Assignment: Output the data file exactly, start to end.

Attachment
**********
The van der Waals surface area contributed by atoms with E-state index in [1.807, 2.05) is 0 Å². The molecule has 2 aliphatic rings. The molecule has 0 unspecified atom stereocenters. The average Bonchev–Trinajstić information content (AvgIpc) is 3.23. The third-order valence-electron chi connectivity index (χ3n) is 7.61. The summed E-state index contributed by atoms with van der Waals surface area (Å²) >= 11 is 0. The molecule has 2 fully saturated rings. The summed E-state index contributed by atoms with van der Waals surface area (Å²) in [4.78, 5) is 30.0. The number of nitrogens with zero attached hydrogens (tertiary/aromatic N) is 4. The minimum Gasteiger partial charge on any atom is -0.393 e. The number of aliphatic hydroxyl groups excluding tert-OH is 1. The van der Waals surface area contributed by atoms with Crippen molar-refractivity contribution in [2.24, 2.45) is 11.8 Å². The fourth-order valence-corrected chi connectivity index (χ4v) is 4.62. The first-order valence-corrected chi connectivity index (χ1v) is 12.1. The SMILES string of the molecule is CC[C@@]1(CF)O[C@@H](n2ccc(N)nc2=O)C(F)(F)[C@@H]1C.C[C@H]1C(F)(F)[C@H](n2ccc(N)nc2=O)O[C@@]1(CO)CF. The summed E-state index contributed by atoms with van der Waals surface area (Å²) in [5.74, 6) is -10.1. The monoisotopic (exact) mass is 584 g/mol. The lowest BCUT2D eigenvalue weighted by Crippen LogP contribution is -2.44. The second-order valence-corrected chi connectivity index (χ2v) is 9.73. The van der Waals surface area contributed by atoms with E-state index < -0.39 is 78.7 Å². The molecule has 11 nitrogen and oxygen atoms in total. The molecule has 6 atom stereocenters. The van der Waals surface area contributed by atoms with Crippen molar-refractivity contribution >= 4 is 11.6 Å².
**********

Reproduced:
The van der Waals surface area contributed by atoms with E-state index in [1.807, 2.05) is 0 Å². The molecule has 2 aliphatic rings. The molecule has 0 unspecified atom stereocenters. The average Bonchev–Trinajstić information content (AvgIpc) is 3.23. The third-order valence-electron chi connectivity index (χ3n) is 7.61. The summed E-state index contributed by atoms with van der Waals surface area (Å²) >= 11 is 0. The molecule has 2 fully saturated rings. The summed E-state index contributed by atoms with van der Waals surface area (Å²) in [4.78, 5) is 30.0. The number of nitrogens with zero attached hydrogens (tertiary/aromatic N) is 4. The minimum Gasteiger partial charge on any atom is -0.393 e. The number of aliphatic hydroxyl groups excluding tert-OH is 1. The van der Waals surface area contributed by atoms with Crippen molar-refractivity contribution in [2.24, 2.45) is 11.8 Å². The fourth-order valence-corrected chi connectivity index (χ4v) is 4.62. The first-order valence-corrected chi connectivity index (χ1v) is 12.1. The SMILES string of the molecule is CC[C@@]1(CF)O[C@@H](n2ccc(N)nc2=O)C(F)(F)[C@@H]1C.C[C@H]1C(F)(F)[C@H](n2ccc(N)nc2=O)O[C@@]1(CO)CF. The summed E-state index contributed by atoms with van der Waals surface area (Å²) in [5.74, 6) is -10.1. The monoisotopic (exact) mass is 584 g/mol. The lowest BCUT2D eigenvalue weighted by Crippen LogP contribution is -2.44. The second-order valence-corrected chi connectivity index (χ2v) is 9.73. The van der Waals surface area contributed by atoms with E-state index < -0.39 is 78.7 Å². The molecule has 11 nitrogen and oxygen atoms in total. The molecule has 6 atom stereocenters. The van der Waals surface area contributed by atoms with Crippen molar-refractivity contribution >= 4 is 11.6 Å².